- Chevez, Lionel (24 July 2017). "Monarchs of the Ice Age". Retrieved 4 April 2020.
- "Joya De Ceren Archaeological Park". FUNDAR. Retrieved 4 April 2020.
- Campbell, Lyle (1985). The Pipil Language of El Salvador. Mouton Publishers. p. 9.
- Kelly, Joyce (1996). An Archaeological Guide to Northern Central America: Belize, Guatemala, Honduras, and El Salvador. p. 288. ISBN 9780806128610. Retrieved 4 April 2020.
- Boland, Roy (1 January 2001). Culture and Customs of El Salvador. Greenwood Publishing Group. p. 2. ISBN 978-0-313-30620-4.
- Ihrie, Maureen; Oropesa, Salvador (20 October 2011). World Literature in Spanish: An Encyclopedia [3 volumes]: An Encyclopedia. ABC-CLIO. p. 332. ISBN 978-0-313-08083-8.
- Haskin, Jeanne M. (2012). From Conflict to Crisis: The Danger of U.S. Actions. Algora Publishing. p. 152. ISBN 978-0-87586-961-2.
- Terrazas, Aaron Terrazas Aaron (5 January 2010). "Salvadoran Immigrants in the United States in 2008". migrationpolicy.org. Retrieved 25 October 2020.
- Tommie Sue Montgomery (1995). Revolution in El Salvador: From Civil Strife to Civil Peace. Westview Press. p. 27. ISBN 978-0-8133-0071-9.
- Murray, Kevin (1 January 1997). El Salvador: Peace on Trial. Oxfam. pp. 8–. ISBN 978-0-85598-361-1.
- Boland, Roy (1 January 2001). Culture and Customs of El Salvador. Greenwood Publishing Group. p. 8. ISBN 978-0-313-30620-4.
- Pearcy, Thomas L. (2006). The History of Central America. Greenwood Publishing Group. p. 43. ISBN 978-0-313-32293-8.
- Foley, Erin; Hapipi, Rafiz (2005). El Salvador. Marshall Cavendish. p. 43. ISBN 978-0-7614-1967-9.
- Klugman, Jeni (2010). "Human Development Report 2010" (Report). Palgrave Macmillan. p. 152. Retrieved 18 October 2013.
- El nombre oficial de la República de El Salvador. http://www.cultura.gob.sv/wp-content/uploads/2016/02/El-nombre-de-El-Salvador.pdf: Gobierno de la República de El Salvador. 2015. ISBN 978-99923-0-274-3.CS1 maint: location (link)
- "Managuara". Lencas. Retrieved 4 April 2020.
- "The Rock Art of the Corinto Cave - El Salvador". Bradsahaw Foundation. Retrieved 4 April 2020.
- Penland, Paige R. (4 October 2010). Explorer's Guide El Salvador: A Great Destination. p. 208. ISBN 9781581571141. Retrieved 5 April 2020.
- White, Christopher M. (30 November 2008). The History of El Salvador. Westport, Connecticut: Greenwood Press. p. 23.
- Campbell, Lyle (1985). The Pipil Language of El Salvador. Walter de Gruyter. pp. 924–925. ISBN 978-0-89925-040-3.
- William R. Fowler, Jr. (6 August 1991). The Formation of Complex Society in Southeastern Mesoamerica. CRC Press. p. 8. ISBN 978-0-8493-8831-6.
- Juan Luna Cárdenas (1950). Tratado de etimologías de la lengua aztekatl: para uso de profesores y estudiantes de historias de América y de México, de ciencias naturales y ciencias sociales de las escuela secundarias, normales y preparatorias. U. Tl. I. Aztekatl. p. 27.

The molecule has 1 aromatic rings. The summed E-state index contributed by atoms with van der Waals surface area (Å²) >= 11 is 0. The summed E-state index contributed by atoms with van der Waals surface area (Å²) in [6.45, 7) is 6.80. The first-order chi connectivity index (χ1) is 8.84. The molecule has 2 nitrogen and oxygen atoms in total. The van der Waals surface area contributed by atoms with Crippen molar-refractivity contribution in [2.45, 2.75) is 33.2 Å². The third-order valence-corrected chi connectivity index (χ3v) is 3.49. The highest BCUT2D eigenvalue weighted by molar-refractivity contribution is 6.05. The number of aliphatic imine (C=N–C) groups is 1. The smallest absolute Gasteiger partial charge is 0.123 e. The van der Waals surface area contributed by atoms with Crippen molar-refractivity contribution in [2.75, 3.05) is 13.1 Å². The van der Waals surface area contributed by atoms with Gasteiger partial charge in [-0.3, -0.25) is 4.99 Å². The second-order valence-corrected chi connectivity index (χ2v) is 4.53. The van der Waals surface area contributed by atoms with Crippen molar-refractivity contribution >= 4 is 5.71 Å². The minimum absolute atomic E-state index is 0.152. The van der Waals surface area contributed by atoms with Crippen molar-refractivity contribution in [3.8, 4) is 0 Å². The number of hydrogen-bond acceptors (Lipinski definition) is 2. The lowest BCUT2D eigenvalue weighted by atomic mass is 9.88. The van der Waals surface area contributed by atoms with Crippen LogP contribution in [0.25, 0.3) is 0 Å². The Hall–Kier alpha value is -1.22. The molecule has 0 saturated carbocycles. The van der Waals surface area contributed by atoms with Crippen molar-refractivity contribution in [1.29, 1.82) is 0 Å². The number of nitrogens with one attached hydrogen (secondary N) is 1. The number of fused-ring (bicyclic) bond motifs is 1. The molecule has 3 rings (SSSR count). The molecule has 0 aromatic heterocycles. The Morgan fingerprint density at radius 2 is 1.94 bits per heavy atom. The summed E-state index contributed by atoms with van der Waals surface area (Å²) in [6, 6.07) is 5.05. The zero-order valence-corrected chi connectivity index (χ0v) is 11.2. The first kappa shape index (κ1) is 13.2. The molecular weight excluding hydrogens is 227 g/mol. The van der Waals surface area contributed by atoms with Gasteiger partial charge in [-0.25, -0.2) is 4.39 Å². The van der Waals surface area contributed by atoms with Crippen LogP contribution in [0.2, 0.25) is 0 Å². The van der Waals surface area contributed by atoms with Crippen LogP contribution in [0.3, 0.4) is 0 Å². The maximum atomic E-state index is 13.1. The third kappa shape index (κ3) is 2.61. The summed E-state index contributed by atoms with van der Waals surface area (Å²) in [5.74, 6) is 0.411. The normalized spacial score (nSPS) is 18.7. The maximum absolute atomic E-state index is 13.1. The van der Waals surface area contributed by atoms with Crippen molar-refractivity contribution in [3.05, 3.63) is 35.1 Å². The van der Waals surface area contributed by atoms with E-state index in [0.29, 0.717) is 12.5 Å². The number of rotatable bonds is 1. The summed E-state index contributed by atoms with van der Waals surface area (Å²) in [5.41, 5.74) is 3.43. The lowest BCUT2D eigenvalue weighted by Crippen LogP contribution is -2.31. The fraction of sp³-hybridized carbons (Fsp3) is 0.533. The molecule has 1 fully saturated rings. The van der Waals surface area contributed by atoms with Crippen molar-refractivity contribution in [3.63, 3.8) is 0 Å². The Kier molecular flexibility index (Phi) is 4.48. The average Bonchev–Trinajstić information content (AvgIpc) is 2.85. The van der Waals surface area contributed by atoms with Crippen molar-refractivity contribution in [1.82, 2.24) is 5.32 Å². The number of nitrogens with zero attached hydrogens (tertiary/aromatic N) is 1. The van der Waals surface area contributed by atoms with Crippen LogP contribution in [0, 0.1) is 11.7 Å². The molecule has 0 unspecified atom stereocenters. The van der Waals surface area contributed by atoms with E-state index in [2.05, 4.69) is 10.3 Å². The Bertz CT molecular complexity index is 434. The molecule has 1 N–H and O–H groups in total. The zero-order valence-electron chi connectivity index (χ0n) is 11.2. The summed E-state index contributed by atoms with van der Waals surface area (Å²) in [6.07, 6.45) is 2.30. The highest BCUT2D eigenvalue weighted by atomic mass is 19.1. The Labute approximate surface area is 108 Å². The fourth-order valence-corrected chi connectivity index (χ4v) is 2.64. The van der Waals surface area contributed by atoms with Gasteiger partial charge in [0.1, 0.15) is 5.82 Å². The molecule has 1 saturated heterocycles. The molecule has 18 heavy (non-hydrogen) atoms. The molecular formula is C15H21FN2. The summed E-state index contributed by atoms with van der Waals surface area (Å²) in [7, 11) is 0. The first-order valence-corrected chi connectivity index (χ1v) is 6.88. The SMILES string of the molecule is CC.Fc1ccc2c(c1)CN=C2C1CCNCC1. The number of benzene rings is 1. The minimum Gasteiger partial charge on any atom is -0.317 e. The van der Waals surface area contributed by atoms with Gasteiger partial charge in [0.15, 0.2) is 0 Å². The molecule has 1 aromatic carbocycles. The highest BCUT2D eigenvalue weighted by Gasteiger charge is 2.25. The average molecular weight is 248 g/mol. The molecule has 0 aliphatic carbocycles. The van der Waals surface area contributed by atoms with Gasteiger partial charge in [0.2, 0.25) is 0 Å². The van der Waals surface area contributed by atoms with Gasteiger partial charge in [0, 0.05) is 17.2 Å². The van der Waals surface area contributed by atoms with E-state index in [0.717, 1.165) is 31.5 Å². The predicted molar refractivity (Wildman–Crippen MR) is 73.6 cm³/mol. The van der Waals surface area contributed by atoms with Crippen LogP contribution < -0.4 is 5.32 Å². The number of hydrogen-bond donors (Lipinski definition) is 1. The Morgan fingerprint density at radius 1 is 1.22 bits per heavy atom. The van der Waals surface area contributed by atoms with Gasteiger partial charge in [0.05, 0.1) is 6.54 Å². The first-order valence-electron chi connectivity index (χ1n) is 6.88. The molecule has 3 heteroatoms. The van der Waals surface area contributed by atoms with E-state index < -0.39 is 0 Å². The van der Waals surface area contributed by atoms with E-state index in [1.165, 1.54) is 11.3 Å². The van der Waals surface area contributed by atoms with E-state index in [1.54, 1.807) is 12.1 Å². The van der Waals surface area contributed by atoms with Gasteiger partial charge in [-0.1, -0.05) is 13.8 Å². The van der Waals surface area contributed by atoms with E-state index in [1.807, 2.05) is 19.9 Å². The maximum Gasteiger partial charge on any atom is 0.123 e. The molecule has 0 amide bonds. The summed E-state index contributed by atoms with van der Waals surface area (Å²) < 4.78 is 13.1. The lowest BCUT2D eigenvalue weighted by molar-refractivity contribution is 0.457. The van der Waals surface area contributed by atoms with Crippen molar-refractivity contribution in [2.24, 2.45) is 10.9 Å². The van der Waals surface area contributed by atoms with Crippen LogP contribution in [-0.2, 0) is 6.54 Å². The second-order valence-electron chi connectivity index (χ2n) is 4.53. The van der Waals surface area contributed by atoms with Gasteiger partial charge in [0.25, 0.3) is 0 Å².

- María de Baratta (1951). Cuzcatlán típico: ensayo sobre etnofonía de El Savator, folklore, folkwisa y folkway. Ministerio de Cultura. p. 15.
- Juan Luna Cárdenas (1964). Aztequismos en el español de México. Secretaría de Educación Pública. p. 47.
- Olson Bruhns, Karen. "Cihuatan". Cihuatan: El Salvador’s Ancient City. Retrieved 5 April 2020.
- Stephanie True Peters (2005). Smallpox in the New World. Marshall Cavendish. pp. 13–18. ISBN 978-0-7614-1637-1.
- Card, Jeb J. (2007). The Ceramics of Colonial Ciudad Vieja, El Salvador: Culture Contact and Social Change in Mesoamerica. p. 99. ISBN 978-0-549-26142-1.
- Explorer's Guide El Salvador: A Great Destination. Countryman Press. 4 October 2010. p. 36. ISBN 978-1-58157-114-1.
- Gonzalo Fernández de Oviedo y Valdés (28 August 2006). Writing from the edge of the world: the memoirs of Darién, 1514–1527. University of Alabama Press. p. 164. ISBN 978-0-8173-1518-4.
- Minahan, James B. (14 March 2013). Ethnic Groups of the Americas: An Encyclopedia: An Encyclopedia. ABC-CLIO. p. 295. ISBN 978-1-61069-164-2.
- Nichols, Deborah L.; Pool, Christopher A. (18 October 2012). The Oxford Handbook of Mesoamerican Archaeology. Oxford University Press. p. 94. ISBN 978-0-19-539093-3.
- Lily de Jongh Osborne (1934). "El Salvador". Index to the Bulletin of the Pan American Union. 1-12. LXVII. Pan American Union. p. 182.
- Amaroli, Paul (1986). "En la Búsqueda de Cuscatlan" (PDF). FUNDAR. Retrieved 4 April 2020.
- Minority Rights Group International. "World Directory of Minorities" (PDF). Retrieved 3 June 2016.
- Anderson, Thomas P. (1988). Politics in Central America: Guatemala, El Salvador, Honduras, and Nicaragua. Greenwood Publishing Group. ISBN 978-0-275-92883-4. Retrieved 29 July 2012 – via Google Books.
- Anderson, Thomas P. (1992). Matanza: The 1932 "Slaughter" That Traumatized a Nation, Shaping US-Salvadoran Policy to This Day. Curbstone Press. ISBN 978-1-880684-04-7. Retrieved 29 July 2012.
- "El Salvador - Demographics". Country Studies US. U.S. Library of Congress. Retrieved 17 March 2020.
- "El Salvador - MIGRATION". Country Studies US. U.S. Library of Congress. Retrieved 17 March 2020.
- "El Salvador Supreme Court disbands two parties". BBC News. 30 April 2011. Retrieved 2 July 2014.
- "Román Mayorga asume embajada en Venezuela". elsalvador.com. 29 October 2009. Archived from the original on 11 August 2014. Retrieved 17 March 2020.